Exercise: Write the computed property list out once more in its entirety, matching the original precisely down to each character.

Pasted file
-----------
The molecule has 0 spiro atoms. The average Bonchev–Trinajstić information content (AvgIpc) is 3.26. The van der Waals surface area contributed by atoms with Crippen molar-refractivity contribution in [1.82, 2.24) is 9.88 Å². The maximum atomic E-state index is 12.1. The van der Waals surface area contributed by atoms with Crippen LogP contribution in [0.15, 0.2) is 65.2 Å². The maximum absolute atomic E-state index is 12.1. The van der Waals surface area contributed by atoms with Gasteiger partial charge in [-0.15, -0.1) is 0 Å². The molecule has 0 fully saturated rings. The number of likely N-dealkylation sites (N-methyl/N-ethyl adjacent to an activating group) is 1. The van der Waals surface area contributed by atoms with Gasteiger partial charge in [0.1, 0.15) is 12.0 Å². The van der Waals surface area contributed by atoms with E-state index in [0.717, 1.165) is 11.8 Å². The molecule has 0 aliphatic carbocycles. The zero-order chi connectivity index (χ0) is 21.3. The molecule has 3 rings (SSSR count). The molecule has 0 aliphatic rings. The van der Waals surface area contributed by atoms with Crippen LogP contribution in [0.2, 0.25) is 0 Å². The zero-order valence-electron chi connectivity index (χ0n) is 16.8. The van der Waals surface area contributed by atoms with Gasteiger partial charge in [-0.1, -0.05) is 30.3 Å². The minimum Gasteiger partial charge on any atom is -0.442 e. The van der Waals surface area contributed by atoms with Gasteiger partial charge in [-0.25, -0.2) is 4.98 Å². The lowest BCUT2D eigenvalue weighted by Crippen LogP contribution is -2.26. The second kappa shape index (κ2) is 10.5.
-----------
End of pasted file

The molecule has 0 spiro atoms. The average Bonchev–Trinajstić information content (AvgIpc) is 3.26. The van der Waals surface area contributed by atoms with Crippen molar-refractivity contribution in [1.82, 2.24) is 9.88 Å². The maximum atomic E-state index is 12.1. The van der Waals surface area contributed by atoms with Crippen LogP contribution in [0.15, 0.2) is 65.2 Å². The maximum absolute atomic E-state index is 12.1. The van der Waals surface area contributed by atoms with Gasteiger partial charge in [-0.15, -0.1) is 0 Å². The molecule has 0 fully saturated rings. The number of likely N-dealkylation sites (N-methyl/N-ethyl adjacent to an activating group) is 1. The van der Waals surface area contributed by atoms with Gasteiger partial charge in [0.1, 0.15) is 12.0 Å². The van der Waals surface area contributed by atoms with E-state index in [0.717, 1.165) is 11.8 Å². The molecule has 0 aliphatic carbocycles. The zero-order chi connectivity index (χ0) is 21.3. The molecule has 3 rings (SSSR count). The molecule has 0 aliphatic rings. The van der Waals surface area contributed by atoms with Crippen LogP contribution in [0.2, 0.25) is 0 Å². The zero-order valence-electron chi connectivity index (χ0n) is 16.8. The van der Waals surface area contributed by atoms with Gasteiger partial charge in [-0.1, -0.05) is 30.3 Å². The minimum Gasteiger partial charge on any atom is -0.442 e. The van der Waals surface area contributed by atoms with Gasteiger partial charge in [-0.25, -0.2) is 4.98 Å². The lowest BCUT2D eigenvalue weighted by Crippen LogP contribution is -2.26. The second kappa shape index (κ2) is 10.5.